Little change is evident at the start of New York foreign exchange trading midweek, but risk aversion earlier created a six month low for the euro, which also felt the weight of stories carried by the Wall Street Journal and the Financial Times both suggesting that the government of Greece may attempt to sell €25 billion of its bonds to Chinese investors. The Greek finance minister denied a report that his government had mandated investment banker Goldman Sachs to sell its bonds to China. Perhaps the word 'mandated' was what upset the minister. Despite a five-week low closing low for Japan's benchmark Nikkei Dow stock index, there appears to be a shortage of fresh impetus to further inspire risk aversion on the agenda. While that could quickly change, investors have to act swiftly to lighten the load on their favored short candidates with the dollar showing signs of edging back after recent gains. 

Euro - The euro reached an intraday low earlier at $1.4022 only to reverse direction to where it currently stands at $1.4082. The ongoing health of peripheral nation status is helping grind the euro lower. It's not simply a question of the dollar winning over the euro as risk aversion rise these days. The potential devastation to the entire Eurozone in the absence of speedy and independent solutions to local fiscal problems is causing the investor angst at present. The euro has rebounded to unchanged on the session against the Japanese yen, which earlier was making further risk aversion gains. The euro slumped to ¥125.25 for a none-month low before catching its breath and climbing all the way back to ¥126.20. Against a stronger pound the euro has fallen to 86.75 pence, although sterling has been unable to breach euro support at last week's low of 86.51 per euro. European banking stocks continue to drag the markets lower.

British pound -Market reports show that corporations are buyers of sterling one day after the pound slumped due to a lackluster reading of GDP, which saw the British economy only crawl out of a recession that most other economies leapt from. Sterling has fallen recently but continues to exhibit few if any signs of outright collapse, and yet the rebounds are quite remarkable. Fears of a decline for sterling are largely based upon a well known script of fiscal, political and economic challenges for as far as the eye can see. However, once again today it's notable how swift the currency positive news can lift the spirits of the pound, which has jumped to $1.6233. 

Traders were fast to play down a CBI distributive sales survey showing a net downturn in retail sales, probably due to an already weak December reading. But the pound seems to have bucked up in response to the words delivered by MPC member Andrew Sentance. Recently he's been a little hawkish regarding policy and today warned that the Bank of England would have to face head-on in February the challenges of rising service and import costs. He noted it will be hard to restrain inflation in the face of continued gains in the prices of those series.

Investors appear to be gathering around the pound in the hope that the sound of his tone might carry sufficient weight to bring an official end to the quantitative easing policy under which the central bank has bought £200 billion in government and corporate paper. Investors seem to believe that the sooner Britain can shake off the QE blues, the better. And while an end to this policy might not signal an imminent increase in monetary policy it is very likely a pre-requisite to eventual changes to interest rate costs.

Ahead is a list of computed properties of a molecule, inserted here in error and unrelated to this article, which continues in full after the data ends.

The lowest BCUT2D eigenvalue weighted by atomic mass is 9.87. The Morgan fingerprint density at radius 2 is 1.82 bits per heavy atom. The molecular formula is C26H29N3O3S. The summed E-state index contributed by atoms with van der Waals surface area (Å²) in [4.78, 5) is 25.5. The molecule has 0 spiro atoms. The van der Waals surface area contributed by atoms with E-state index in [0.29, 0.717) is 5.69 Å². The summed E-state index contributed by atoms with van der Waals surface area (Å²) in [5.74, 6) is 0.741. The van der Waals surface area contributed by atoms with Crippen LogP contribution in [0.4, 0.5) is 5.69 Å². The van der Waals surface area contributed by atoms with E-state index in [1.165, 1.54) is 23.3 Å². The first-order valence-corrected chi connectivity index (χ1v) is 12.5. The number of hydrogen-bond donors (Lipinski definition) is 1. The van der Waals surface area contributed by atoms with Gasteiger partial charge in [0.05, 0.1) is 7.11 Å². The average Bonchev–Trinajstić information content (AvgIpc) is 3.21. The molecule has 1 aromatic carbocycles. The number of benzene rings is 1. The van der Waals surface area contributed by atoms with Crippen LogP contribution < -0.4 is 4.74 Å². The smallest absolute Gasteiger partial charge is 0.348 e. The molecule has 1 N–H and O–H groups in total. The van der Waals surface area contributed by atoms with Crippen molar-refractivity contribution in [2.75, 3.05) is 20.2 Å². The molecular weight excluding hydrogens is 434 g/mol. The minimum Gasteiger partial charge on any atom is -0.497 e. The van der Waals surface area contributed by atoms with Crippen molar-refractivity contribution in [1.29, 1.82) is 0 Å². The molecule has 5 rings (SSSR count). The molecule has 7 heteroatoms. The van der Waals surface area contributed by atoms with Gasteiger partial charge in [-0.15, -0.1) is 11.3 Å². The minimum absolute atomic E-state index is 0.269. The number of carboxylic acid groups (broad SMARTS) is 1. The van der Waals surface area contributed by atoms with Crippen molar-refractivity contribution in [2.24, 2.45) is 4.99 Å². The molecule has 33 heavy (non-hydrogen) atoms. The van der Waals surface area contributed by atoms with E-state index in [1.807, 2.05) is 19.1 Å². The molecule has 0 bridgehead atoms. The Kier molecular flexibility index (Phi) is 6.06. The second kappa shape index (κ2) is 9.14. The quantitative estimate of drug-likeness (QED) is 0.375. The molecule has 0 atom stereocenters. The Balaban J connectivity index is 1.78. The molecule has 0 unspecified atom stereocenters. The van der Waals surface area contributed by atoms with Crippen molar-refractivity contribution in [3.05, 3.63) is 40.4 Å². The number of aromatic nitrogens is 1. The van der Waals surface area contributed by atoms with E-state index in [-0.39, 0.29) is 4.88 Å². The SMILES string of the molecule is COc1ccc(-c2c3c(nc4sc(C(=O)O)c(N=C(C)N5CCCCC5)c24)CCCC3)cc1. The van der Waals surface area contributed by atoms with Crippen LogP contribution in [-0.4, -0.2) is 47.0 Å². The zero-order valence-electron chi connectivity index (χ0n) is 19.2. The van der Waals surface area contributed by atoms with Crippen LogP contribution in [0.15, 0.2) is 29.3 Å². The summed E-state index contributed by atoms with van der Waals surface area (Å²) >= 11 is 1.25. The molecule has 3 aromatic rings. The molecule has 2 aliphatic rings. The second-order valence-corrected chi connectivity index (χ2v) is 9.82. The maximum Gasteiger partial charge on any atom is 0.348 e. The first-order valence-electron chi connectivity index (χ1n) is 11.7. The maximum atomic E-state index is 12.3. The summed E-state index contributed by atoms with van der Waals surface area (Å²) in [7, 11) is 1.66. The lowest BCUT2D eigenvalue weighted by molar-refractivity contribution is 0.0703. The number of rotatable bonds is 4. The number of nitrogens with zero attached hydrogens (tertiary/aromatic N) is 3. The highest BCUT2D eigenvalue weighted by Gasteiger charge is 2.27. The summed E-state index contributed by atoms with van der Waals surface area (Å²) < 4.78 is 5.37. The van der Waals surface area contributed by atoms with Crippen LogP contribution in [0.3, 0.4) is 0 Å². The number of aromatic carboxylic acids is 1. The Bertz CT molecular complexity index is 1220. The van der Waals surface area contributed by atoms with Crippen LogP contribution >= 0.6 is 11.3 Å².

U.S. dollar - The dollar index measuring the worth of the dollar against a basket of currencies of common trading partners is slightly lower this morning after overnight gains. The FOMC statement is issued at 2:15pm ET this afternoon and we'll be looking for any news on an extension to MBS purchases after the existing plans expire in March. Stability in the housing market is key in helping maintain consumer confidence and therefore spending. This evening the President addresses the American nation in his State of the Union speech.

Japanese yen -The yen continued earlier to benefit from risk aversion and its strength against the dollar lifted it to a five-week peak at ¥89.13, it also managed to do the inverse to the domestic stock market where exporters' shares suffered. The yen has since eased to unchanged on the session at ¥89.62. It also strengthened earlier against the Aussie dollar which is often seen as a major barometer of risk appetite. However, the Aussie rebounded and as noted above, it appears that we'll need fresh blood to see risk aversion stakes improve.

Aussie dollar - Against the U.S. dollar the Aussie is ever so marginally down on the session at 89.87 U.S. cents, but can take heart from the fact that the overnight low held above Monday night's low. In other words the Aussie is finding decent ascending support. Having tested the upside in early New York trading the Aussie is back to flat on the day. A government report today showed a slightly larger than forecast gain for consumer prices for December. Prices rose 0.5% over the previous month and added 2.1% over the prior year. The RBA meets on Tuesday to deliver its response to data since it last lifted interest rates in December. The IMF yesterday advised that Australia will grow at 2.5% in 2009 and 3% in 2011.

Canadian dollar - There is little to say about the Canadian dollar this morning, which possibly explains a near-unchanged stance at 94.05 U.S. cents. Although crude oil prices are slightly firmer ahead of supply data, copper, gold and silver prices are lower and that's dulling appetite for the loonie. Currently Tuesday's low at 93.51 has set a base under its price. Today's low is 93.63 cents. There is no data on the economic calendar through Friday.